So I finally have an official ‘diagnosis’ for the hormonal imbalances and lack of menstrual cycle for over 18 months. Polycystic Ovarian Syndrome or PCOS for short. It was what I had basically self diagnosed myself in the past few months after doing so much research on various symptoms which when connected, led me to PCOS. Before this research, it was surprisingly not something I had heard of before, despite it being a very common endocrine issue for many women…and seemingly becoming more common as our lifestyle has changed over the years (for the worse) and our weight is going up.

yup that’s one of my ovaries…a little weird sharing that!

Whilst finding out for sure that I do have PCOS, I’m O.K. and still alive and kicking! As the world works in mysterious ways, I feel rather blessed to have crossed paths with my amazing partner John because if it were not for meeting him, I would likely be a ticking time bomb right now and in a much worse state. Let me explain. PCOS is generally associated with overweight women because it is linked closely to insulin resistance. Had it not been for my change in lifestyle over the past three years, and more recently the changes I have made in the last one year (quitting sugar, low/med carbs, wheat/dairy free etc…) I would be suffering from much worse symptoms.

In fact, were it not for my healthy lifestyle, exercise and clean nutrition, I would very likely be overweight and suffering a whole multitude of symptoms linked to PCOS. I do still have some symptoms obviously or I would not be writing this, but compared to some of the case studies and personal stories I have been reading, I’m very lucky I have looked after myself. The gynecologist that gave me the official diagnosis even said that I have kept it in check. In fact, the only advice he gave me was to keep doing what I’m doing. Which was not very helpful honestly…especially considering he had no concern about not having a period. That’s not an issue how?!

For those of you who do not know much about PCOS, I wanted to share some information with you so you can understand any changes I make to my nutrition and lifestyle. I’ll quote a good resource I found…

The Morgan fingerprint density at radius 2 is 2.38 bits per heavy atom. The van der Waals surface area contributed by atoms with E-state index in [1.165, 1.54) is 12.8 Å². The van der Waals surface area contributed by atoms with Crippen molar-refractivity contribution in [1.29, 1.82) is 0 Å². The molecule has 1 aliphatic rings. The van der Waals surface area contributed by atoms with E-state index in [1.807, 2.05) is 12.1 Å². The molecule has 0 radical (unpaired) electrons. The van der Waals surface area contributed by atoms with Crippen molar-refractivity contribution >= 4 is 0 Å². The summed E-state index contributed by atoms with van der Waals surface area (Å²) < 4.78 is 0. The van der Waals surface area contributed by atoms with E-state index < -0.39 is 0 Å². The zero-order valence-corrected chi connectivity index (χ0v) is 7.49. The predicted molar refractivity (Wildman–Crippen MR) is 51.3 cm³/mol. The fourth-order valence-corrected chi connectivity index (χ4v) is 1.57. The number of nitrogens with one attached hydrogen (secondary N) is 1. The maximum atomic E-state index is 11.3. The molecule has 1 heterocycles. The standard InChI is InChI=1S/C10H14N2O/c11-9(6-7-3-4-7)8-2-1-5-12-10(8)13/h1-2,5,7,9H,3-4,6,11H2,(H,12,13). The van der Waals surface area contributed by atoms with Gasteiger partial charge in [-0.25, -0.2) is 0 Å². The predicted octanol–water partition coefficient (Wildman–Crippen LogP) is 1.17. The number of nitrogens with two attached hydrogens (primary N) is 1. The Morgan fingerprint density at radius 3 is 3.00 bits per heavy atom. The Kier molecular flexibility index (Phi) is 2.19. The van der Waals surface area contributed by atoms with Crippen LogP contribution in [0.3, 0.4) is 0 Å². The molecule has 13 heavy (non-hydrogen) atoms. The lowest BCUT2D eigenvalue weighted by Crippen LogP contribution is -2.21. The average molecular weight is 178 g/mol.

The word syndrome can mean a disease or disorder that can produce different collections of symptoms and physical signs. The word syndrome also can mean a collection of symptoms and physical signs that can be due to a variety of different diseases. The word syndrome in the polycystic ovary syndrome has both of these meanings.

In the polycystic ovary syndrome, women may suffer from a variety of symptoms and also have a variety of different physical signs, all of which can be due to a number of different causes. It is therefore important not to regard the polycystic ovary syndrome as a diagnosis or disease in itself but, instead, as the start of a search to find the underlying cause of the symptoms and problems….

In the past the polycystic ovary syndrome has been diagnosed if a woman has two out of three sets of conditions:

  • The first is increased levels of male hormone. It is usually first noticed by the effects of male hormones such as acne, excess body hair growth or accelerated loss of hair from the scalp.
  • The second condition is called anovulation, the medical term for lack of regular ovulation. Lack of regular ovulation results in irregular and, usually, infrequent occurrence of menstrual periods. A few women who are not ovulating, however, will still have regular periods.
  • The third condition is the finding of polycystic ovaries on an ultrasound examination of the ovaries or at laparoscopy, an operation where a gynecologist inserts a laparoscope, a telescope and light, into the abdomen or tummy.

The core things that should be noted is that every case is very individual and finding the underlying cause of symptoms is what will produce the best results. PCOS can be caused from various things including insulin resistance, thryoid, pituary gland etc… so finding the triggers and working back from there is my goal.

I don’t want to bore you with the symptoms but suffice to say a hormonal imbalance can wreck havoc on the body in many ways. I’ve been lucky to not have them all, but some of the key ones I do have is lack of period, poor skin & hair health, hot flushes/night sweats and whilst I’m not overweight, I do hold all my body fat around my mid section.

My recent blood work came back fine according to the gynecologist, but I am yet to really look at it. I also know that because of my lifestyle and diet in particular, things like my GTT readings could be inaccurate. Not to mention that blood tests of things like thyroid are not always accurate and even hormone readings, even if not way off can still effect how your body is operating.

SO I now the road ahead for me is to do some more research. I do not want to take drugs to mask or ‘fix’ my symptoms, nor do I want to undergo surgery. I know I can heal my body with great nutrition, whole foods, exercise and the right supplements – the proof is in the fact that I have already seen some improvements in symptom since introducing a few supplements and starting to tweak my food. I won’t share exactly what I’m doing quite yet, until I’m clear of what direction I’m going – but I hope my experience can at least give others some ideas and help with healing their PCOS or at least showing that drugs are not the only way (keeping in mind how individual each case is.)

As far as doctors and seeking alternative medical support, I do have a referral to an endocrinologist but an not sure what my next step is quite yet. I am considering going back to my holistic GP to get a natural progesterone cream made from a compounding chemist to at least get my period because this is not a good thing. I’m also keeping an open mind and looking at other alternative therapies.

For now its just more research, research and research!

Tagged with →